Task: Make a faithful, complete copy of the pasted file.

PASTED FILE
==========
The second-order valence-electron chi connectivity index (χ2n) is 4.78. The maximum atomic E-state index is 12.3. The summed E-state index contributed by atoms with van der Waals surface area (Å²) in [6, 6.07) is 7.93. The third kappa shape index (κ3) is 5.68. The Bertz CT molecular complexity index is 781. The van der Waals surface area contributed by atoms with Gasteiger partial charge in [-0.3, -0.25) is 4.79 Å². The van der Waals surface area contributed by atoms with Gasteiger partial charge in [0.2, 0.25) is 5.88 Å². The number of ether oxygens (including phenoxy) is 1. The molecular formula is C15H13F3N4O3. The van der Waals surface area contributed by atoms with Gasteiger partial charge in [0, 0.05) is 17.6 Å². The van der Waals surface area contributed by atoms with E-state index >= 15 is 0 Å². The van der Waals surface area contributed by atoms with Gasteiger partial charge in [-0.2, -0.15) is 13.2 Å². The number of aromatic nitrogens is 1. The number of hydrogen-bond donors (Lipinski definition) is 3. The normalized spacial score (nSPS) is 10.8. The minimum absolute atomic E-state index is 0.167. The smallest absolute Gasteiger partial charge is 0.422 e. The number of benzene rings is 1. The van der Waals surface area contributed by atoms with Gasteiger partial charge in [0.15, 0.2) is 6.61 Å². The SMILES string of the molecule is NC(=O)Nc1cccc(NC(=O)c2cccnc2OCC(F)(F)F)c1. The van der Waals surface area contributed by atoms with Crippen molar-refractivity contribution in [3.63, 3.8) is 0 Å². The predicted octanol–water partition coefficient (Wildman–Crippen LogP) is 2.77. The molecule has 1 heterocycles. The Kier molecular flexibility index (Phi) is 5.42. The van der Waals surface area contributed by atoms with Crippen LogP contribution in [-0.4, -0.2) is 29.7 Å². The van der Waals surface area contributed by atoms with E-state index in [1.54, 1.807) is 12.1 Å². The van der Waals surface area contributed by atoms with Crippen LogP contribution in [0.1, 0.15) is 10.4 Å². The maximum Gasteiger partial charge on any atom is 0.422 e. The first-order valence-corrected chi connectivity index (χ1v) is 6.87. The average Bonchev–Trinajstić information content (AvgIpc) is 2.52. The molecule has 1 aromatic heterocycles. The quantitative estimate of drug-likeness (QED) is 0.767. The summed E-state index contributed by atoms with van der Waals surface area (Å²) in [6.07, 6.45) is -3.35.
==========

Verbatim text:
The second-order valence-electron chi connectivity index (χ2n) is 4.78. The maximum atomic E-state index is 12.3. The summed E-state index contributed by atoms with van der Waals surface area (Å²) in [6, 6.07) is 7.93. The third kappa shape index (κ3) is 5.68. The Bertz CT molecular complexity index is 781. The van der Waals surface area contributed by atoms with Gasteiger partial charge in [-0.3, -0.25) is 4.79 Å². The van der Waals surface area contributed by atoms with Gasteiger partial charge in [0.2, 0.25) is 5.88 Å². The number of ether oxygens (including phenoxy) is 1. The molecular formula is C15H13F3N4O3. The van der Waals surface area contributed by atoms with Gasteiger partial charge in [0, 0.05) is 17.6 Å². The van der Waals surface area contributed by atoms with E-state index >= 15 is 0 Å². The van der Waals surface area contributed by atoms with Gasteiger partial charge in [-0.2, -0.15) is 13.2 Å². The number of aromatic nitrogens is 1. The number of hydrogen-bond donors (Lipinski definition) is 3. The normalized spacial score (nSPS) is 10.8. The minimum absolute atomic E-state index is 0.167. The smallest absolute Gasteiger partial charge is 0.422 e. The number of benzene rings is 1. The van der Waals surface area contributed by atoms with Gasteiger partial charge in [0.15, 0.2) is 6.61 Å². The SMILES string of the molecule is NC(=O)Nc1cccc(NC(=O)c2cccnc2OCC(F)(F)F)c1. The van der Waals surface area contributed by atoms with Crippen molar-refractivity contribution in [3.63, 3.8) is 0 Å². The predicted octanol–water partition coefficient (Wildman–Crippen LogP) is 2.77. The molecule has 1 heterocycles. The Kier molecular flexibility index (Phi) is 5.42. The van der Waals surface area contributed by atoms with Crippen LogP contribution in [-0.4, -0.2) is 29.7 Å². The van der Waals surface area contributed by atoms with E-state index in [1.54, 1.807) is 12.1 Å². The van der Waals surface area contributed by atoms with Crippen LogP contribution in [0.1, 0.15) is 10.4 Å². The maximum Gasteiger partial charge on any atom is 0.422 e. The first-order valence-corrected chi connectivity index (χ1v) is 6.87. The average Bonchev–Trinajstić information content (AvgIpc) is 2.52. The molecule has 1 aromatic heterocycles. The quantitative estimate of drug-likeness (QED) is 0.767. The summed E-state index contributed by atoms with van der Waals surface area (Å²) in [6.07, 6.45) is -3.35.